sampleColor(MIN_X, MIN_Y);
body {
  margin: 0;
  height: 100vh;
  display: flex;
  flex-direction: row;
  align-items: center;
  justify-content: center;
  cursor: none;
  font-family: monospace;
  overflow: hidden;
}

#image {
  border: 4px solid white;
  border-radius: 2px;
  box-shadow: 0 0 32px 0 rgba(0, 0, 0, .25);
  width: 150px;
  box-sizing: border-box;
}

#brush {
  position: absolute;
  top: 0;
  left: 0;
  pointer-events: none;
  width: 1px;
  height: 1px;
  mix-blend-mode: exclusion;
  border-radius: 100%;
}

#brush::before,
#brush::after {
  content: '';
  position: absolute;
  background: magenta;
}

#brush::before {
  top: -16px;
  left: 0;
  height: 33px;
  width: 100%;
}

#brush::after {
  left: -16px;
  top: 0;
  width: 33px;
  height: 100%;
}

#samples {
  position: relative;
  list-style: none;
  padding: 0;
  width: 250px;
}

#samples::before {
  content: '';
  position: absolute;
  top: 0;
  left: 27px;
  width: 2px;
  height: 100%;
  background: black;
  border-radius: 1px;
}

#samples > li {
  position: relative;
  display: flex;
  flex-direction: column;
  justify-content: center;
  padding-left: 56px;
}

#samples > li + li {
  margin-top: 8px;
}

.sample {
  position: absolute;
  top: 50%;
  left: 16px;
  transform: translate(0, -50%);
  display: block;
  width: 24px;
  height: 24px;
  border-radius: 100%;
  box-shadow: 0 0 16px 4px rgba(0, 0, 0, .25);  
  margin-right: 8px;
}

.sampleLabel {
  font-weight: bold;
  margin-bottom: 8px;
}

.sampleCode {
  
}
<img id="image" src="data:image/gif;base64,R0lGODlhSwBLAPEAACMfIO0cJAAAAAAAACH/C0ltYWdlTWFnaWNrDWdhbW1hPTAuNDU0NTUAIf4jUmVzaXplZCBvbiBodHRwczovL2V6Z2lmLmNvbS9yZXNpemUAIfkEBQAAAgAsAAAAAEsASwAAAv+Uj6mb4A+QY7TaKxvch+MPKpC0eeUUptdomOzJqnLUvnFcl7J6Pzn9I+l2IdfII8DZiCnYsYdK4qRTptAZwQKRVK71CusOgx2nFRrlhMu+33o2NEalC6S9zQvfi3Mlnm9WxeQ396F2+HcQsMjYGEBRVbhy5yOp6OgIeVIHpEnZyYCZ6cklKBJX+Kgg2riqKoayOWl2+VrLmtDqBptIOjZ6K4qAeSrL8PcmHExsgMs2dpyIxPpKvdhM/YxaTMW2PGr9GP76BN3VHTMurh7eoU14jsc+P845Vn6OTb/P/I68iYOfwGv+JOmRNHBfsV5ujA1LqM4eKDoNvXyDqItTxYX/DC9irKBlIhkKGPtFw1JDiMeS7CqWqySPZcKGHH/JHGgIpb6bCl1O0LmT57yCOqoI5UcU0YKjPXmFjMm0ZQ4NIVdGBdZRi9WrjLxJNMY1Yr4dYeuNxWApl1ALHb+KDHrTV1owlriedJgSr4Cybu/9dFiWYAagsqAGVkkzaZTAuqD9ywKWMUG9dCO3u2zWpVzIhpW122utZlrHnTN+Bq2Mqrlnqh8CQ+0Mrq3Kc++q7eo6dlB3rLuh3abPVbbbI2mxBdhWdsZhid8cr0oy9F08q0k5FXSadiyL1mF5z51a8VsQOp3/LlodkBfzmzWf2bOrtfzr48k/1hupDaLa9rUbO+zlwndfaOCURAXRNaCBqBT2BncJakWfTzSYkmCEFr60RX0V8sKaHOltCBJ1tAAFYhHaVVbig3jxp0IBADs=" >

<div id="brush"></div>

<ul id="samples">
  <li>
    <span class="sample" id="solidColor"></span>
    <div class="sampleLabel">solidColor</div>
    <div class="sampleCode" id="solidColorCode">rgb(0, 0, 0)</div>
  </li>
  <li>
    <span class="sample" id="alphaColor"></span>
    <div class="sampleLabel">alphaColor</div>
    <div class="sampleCode" id="alphaColorCode">rgba(0, 0, 0, 0.00)</div>
  </li>
  <li>
    <span class="sample" id="solidWeighted"></span>
    <div class="sampleLabel">solidWeighted (with white)</div>
    <div class="sampleCode" id="solidWeightedCode">rgb(0, 0, 0)</div>
  </li>
</ul>

?? Note I'm using a small data URI to avoid Cross-Origin issues if I include an external image or an answer that is larger than allowed if I try to use a longer data URI.

????? These colors look weird, don't they?

If you move the cursor around the borders of the asterisk shape, you will see sometimes avgSolidColor is red, but the pixel you are sampling looks white. That's because even though the R component for that pixel might be high, the alpha channel is low, so the color is actually an almost transparent shade of red, but avgSolidColor ignores that.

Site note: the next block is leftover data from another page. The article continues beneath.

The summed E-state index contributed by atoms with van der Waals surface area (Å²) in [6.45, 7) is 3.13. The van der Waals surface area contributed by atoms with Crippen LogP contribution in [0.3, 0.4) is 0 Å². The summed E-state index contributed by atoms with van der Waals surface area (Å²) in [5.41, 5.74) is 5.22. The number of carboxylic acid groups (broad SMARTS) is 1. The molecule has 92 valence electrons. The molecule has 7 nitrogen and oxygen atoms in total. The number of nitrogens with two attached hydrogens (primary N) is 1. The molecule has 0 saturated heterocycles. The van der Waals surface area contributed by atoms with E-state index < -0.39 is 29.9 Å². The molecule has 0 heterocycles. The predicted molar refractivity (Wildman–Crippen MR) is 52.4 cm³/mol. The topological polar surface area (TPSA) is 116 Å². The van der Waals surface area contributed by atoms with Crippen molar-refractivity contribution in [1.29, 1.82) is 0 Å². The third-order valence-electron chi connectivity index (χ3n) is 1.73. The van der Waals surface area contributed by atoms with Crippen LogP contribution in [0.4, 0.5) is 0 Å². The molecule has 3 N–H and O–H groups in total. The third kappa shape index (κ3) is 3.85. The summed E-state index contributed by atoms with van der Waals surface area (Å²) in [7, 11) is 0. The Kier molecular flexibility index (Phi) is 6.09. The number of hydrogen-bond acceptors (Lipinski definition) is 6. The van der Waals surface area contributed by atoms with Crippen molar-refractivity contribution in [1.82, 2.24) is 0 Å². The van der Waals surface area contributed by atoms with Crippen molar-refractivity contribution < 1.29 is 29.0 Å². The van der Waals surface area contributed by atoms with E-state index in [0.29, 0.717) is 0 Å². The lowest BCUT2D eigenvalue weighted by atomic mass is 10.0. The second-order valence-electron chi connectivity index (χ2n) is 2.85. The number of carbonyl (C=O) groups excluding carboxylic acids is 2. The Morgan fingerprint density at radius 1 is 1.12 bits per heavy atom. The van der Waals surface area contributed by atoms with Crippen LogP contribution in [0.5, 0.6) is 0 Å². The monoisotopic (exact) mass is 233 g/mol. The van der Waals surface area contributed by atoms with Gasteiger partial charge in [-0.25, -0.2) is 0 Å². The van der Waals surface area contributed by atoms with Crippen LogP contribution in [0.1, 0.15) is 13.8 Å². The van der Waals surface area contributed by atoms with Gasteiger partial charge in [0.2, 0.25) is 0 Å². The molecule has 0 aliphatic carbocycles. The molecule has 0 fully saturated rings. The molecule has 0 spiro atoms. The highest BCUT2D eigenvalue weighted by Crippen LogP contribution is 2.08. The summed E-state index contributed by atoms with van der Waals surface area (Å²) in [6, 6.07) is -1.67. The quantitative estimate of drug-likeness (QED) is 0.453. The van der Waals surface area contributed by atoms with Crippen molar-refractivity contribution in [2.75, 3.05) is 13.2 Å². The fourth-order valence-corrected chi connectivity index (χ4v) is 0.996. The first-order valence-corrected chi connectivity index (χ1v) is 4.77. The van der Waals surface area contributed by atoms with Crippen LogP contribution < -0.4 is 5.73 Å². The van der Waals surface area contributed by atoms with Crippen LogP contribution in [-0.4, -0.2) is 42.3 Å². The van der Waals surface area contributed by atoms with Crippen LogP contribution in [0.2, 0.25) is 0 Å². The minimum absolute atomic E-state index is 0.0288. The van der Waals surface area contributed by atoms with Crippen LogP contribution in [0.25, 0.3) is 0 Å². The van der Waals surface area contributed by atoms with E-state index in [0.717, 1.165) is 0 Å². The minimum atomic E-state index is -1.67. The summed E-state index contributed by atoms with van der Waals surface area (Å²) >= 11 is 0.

On the other hand, avgAlphaColor looks pink. Well, that's actually not true, it just looks pink because we are now using the alpha channel, which makes it semitransparent and allows us to see the background of the page, which in this case is white.

???? Alpha-weighted color

Then, what can we do to fix this? Well, it turns out we just need to use the alpha channel and its inverse as the weights to calculate the components of our new sample, in this case merging it with white, as that's the color we use as background.

That means that if a pixel is R, G, B, A, where A is in the interval [0, 1], we will compute the inverse of the alpha channel, iA, and the components of the weighted sample as:

const iA = 1 - A;
const wR = (R * A + 255 * iA) | 0;
const wG = (G * A + 255 * iA) | 0;
const wB = (B * A + 255 * iA) | 0;

Note how the more transparent a pixel is (A closer to 0), the lighter the color.

Answer

I have a very simple working example of geting pixel color from canvas.

First some basic HTML:

<canvas id="myCanvas" width="400" height="250" style="background:red;" onmouseover="echoColor(event)">
</canvas>

Then JS to draw something on the Canvas, and to get color:

var c = document.getElementById("myCanvas");
var ctx = c.getContext("2d");
ctx.fillStyle = "black";
ctx.fillRect(10, 10, 50, 50);

function echoColor(e){
    var imgData = ctx.getImageData(e.pageX, e.pageX, 1, 1);
    red = imgData.data[0];
    green = imgData.data[1];
    blue = imgData.data[2];
    alpha = imgData.data[3];
    console.log(red + " " + green + " " + blue + " " + alpha);  
}

Here is a working example, just look at the console.

Answer

@Wayne Burkett's answer is good. If you wanted to also extract the alpha value to get an rgba color, we could do this:

var r = p[0], g = p[1], b = p[2], a = p[3] / 255;
var rgba = "rgb(" + r + "," + g + "," + b + "," + a + ")";

I divided the alpha value by 255 because the ImageData object stores it as an integer between 0 - 255, but most applications (for example, CanvasRenderingContext2D.fillRect()) require colors to be in valid CSS format, where the alpha value is between 0 and 1.

(Also remember that if you extract a transparent color and then draw it back onto the canvas, it will overlay whatever color is there previously. So if you drew the color rgba(0,0,0,0.1) over the same spot 10 times, it would be black.)